So, I’m curious, when doing sound mixing is the process different depending on the media? So if it’s for television or for film or for a musical album, I don’t know if you’ve worked on an album at all, but I was just kind of curious about that.
James: Yeah, yeah it is. For broadcast television you have to mix to TV standards or to TV compliance, called the CALM Act… Basically that means that the overall loudness of the show has to be a certain volume. And that can either be hinged on the, the total elements or just the dialogue. So from a technical standpoint, a TV show is definitely mixed differently than a film. As it’s mixed differently than a music video.
I just did a, it was like a feature length film but it was a series of music videos for an artist named Melanie Martinez. And for that the music was just taking over the whole thing and it was really prominent and loud.
Whereas for Heartstrings, it was weird because it was full of music, with a 22-piece LA Philharmonic orchestra. However we had to make sure that it fit in Netflix’s broadcast standards, which are very similar to TV broadcast standards. So from a technical standpoint, it was difficult.
But then also from a creative standpoint, you’re right, it’s completely different. For this, even though it wasn’t a series of movies and was an anthology series, it was definitely a different mix than you would traditionally have on, say, an episode of Jack Ryan or an episode of The Office. It’s a different sort of mixing and the teams had to flow very gracefully from one to another. We treated it almost like it was, actually, a series of movies.
In terms of mixing, the dynamic range between the quietest sound you hear and the loudest sound you hear is very large—we mixed it on a theatrical mixing stage, as opposed to a smaller television mixing stage because we wanted it to play up to the film dynamics. We wanted to evoke a different response from the audience when they watched this compared to when they watched an average episode of a series show.
Andrew: What’s your background in music? Do you have experience as a musician, or writing music, or do you come at it more from a technical perspective?
James: I do. Before I started working in the audio industry I was in a bunch of bands back in Canada, where I’m from, and I played drums and bass guitar. (But in the bands I played and I was just the drummer.) And, you know, the majority of my friends growing up in high school were all musicians, or aspiring musicians.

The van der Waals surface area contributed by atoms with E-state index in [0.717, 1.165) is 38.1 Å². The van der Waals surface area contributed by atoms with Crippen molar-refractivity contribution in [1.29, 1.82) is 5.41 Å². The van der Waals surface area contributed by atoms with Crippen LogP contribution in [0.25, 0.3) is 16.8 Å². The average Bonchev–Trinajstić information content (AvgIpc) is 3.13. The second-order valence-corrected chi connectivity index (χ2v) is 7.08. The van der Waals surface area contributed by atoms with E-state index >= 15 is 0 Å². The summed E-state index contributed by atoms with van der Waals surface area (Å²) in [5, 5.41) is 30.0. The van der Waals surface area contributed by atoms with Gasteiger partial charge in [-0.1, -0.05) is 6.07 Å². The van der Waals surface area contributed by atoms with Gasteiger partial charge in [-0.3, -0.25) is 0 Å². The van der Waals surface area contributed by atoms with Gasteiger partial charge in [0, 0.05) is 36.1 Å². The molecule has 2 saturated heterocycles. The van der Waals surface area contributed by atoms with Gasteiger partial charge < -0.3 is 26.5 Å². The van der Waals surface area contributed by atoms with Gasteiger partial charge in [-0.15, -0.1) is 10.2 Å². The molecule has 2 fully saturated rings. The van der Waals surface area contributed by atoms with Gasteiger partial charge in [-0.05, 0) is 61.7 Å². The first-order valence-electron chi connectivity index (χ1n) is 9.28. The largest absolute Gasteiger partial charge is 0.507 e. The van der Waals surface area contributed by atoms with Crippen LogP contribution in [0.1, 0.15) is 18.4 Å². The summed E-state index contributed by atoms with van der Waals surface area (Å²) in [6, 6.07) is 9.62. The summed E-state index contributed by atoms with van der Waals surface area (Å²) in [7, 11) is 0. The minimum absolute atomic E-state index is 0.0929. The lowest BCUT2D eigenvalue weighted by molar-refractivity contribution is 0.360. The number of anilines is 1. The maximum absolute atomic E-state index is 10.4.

So yeah, I grew up playing music and it was a big part of my upbringing and childhood and obviously I got into the audio industry because of it.
Andrew: As a creative and as a musician, what inspires you to keep going and continue to evolve and stay fresh?
James: I think it’s the level of talent that you constantly see. I mean, we’re in awards season right now and just the sheer caliber of talent that you work with in this town is so inspiring… in Los Angeles, and in New York. We regularly do mixing sessions where we are interfacing or connecting with New York-based studios.
Just the fact that you have to work alongside these people who are extremely talented is enough to ignite that drive to keep going. But also I feel as though we’re so fortunate to work in this industry. I don’t know whether you feel the same way, but we’re so fortunate to have a job in this industry that is around such creative people… I think you owe it to that, to do your absolute best on everything.
And if you come unprepared or you let your talent stagnate or not develop, or not kind of throw yourself into difficult situations where you know that that’s where growth comes from, then you will become stagnant and you won’t develop and you owe it to the people that you work with to constantly be pushing yourself.
Andrew: Yeah absolutely. I was thinking about something kind of like that the other night, I was reviewing an old piece of writing that I had and I was thinking of how it could be incorporated into something new or how I could edit it and I was like, you know, is this even what I’m interested in creating now? What art really do I want to make? And I think that’s an important question that an artist can ask — what do you want to make? And along with that comes the level at which it is created or the caliber. And that definitely relates, like you said, to the creative people around you. Especially when it’s collaborative… In film and television and things like that.
James: Yeah, absolutely. I think that that’s very true. Interestingly, that was one of the choices going out of high school and into university in Canada… I was thinking of doing journalism, and I was playing music and I really didn’t know and I ended up doing a four year degree in political science and hating it. It was enough of an affirmation that you need to do what you love.
Andrew: Absolutely. Well, is there anything else you’d like to add?
James: No, though interestingly I’ve actually worked with Cormac Bluestone, who I think you have interviewed previously. We worked on a YouTube series called Overthinking with Kat & June. He’s a phenomenal composer, and I was super fortunate to work with him.
A Conversation with Composer Cormac Bluestone on It’s Always Sunny and The Cool Kids
Cormac Bluestone is a long-time composer and musician with an extensive background in television, film, and theatre…
Andrew: Oh, yeah! Yeah. I did. He was really nice guy. It was nice talking with him. Small world.
James: Yeah, yeah, yeah, yeah. But thanks so much, Andrew. I really appreciate it.
Andrew: Yeah. Thank you very much, James.
- This interview was edited lightly for length and clarity
- For more from James, check out Dolly Parton’s Heartstrings on Netflix or explore some of his past projects here: Get Out (Universal), Moonlight (A24), The Mist (Netflix), and Happy Death Day (Universal).
Want to keep reading? Check out my latest interview, going behind the stage of a popular Broadway musical, here: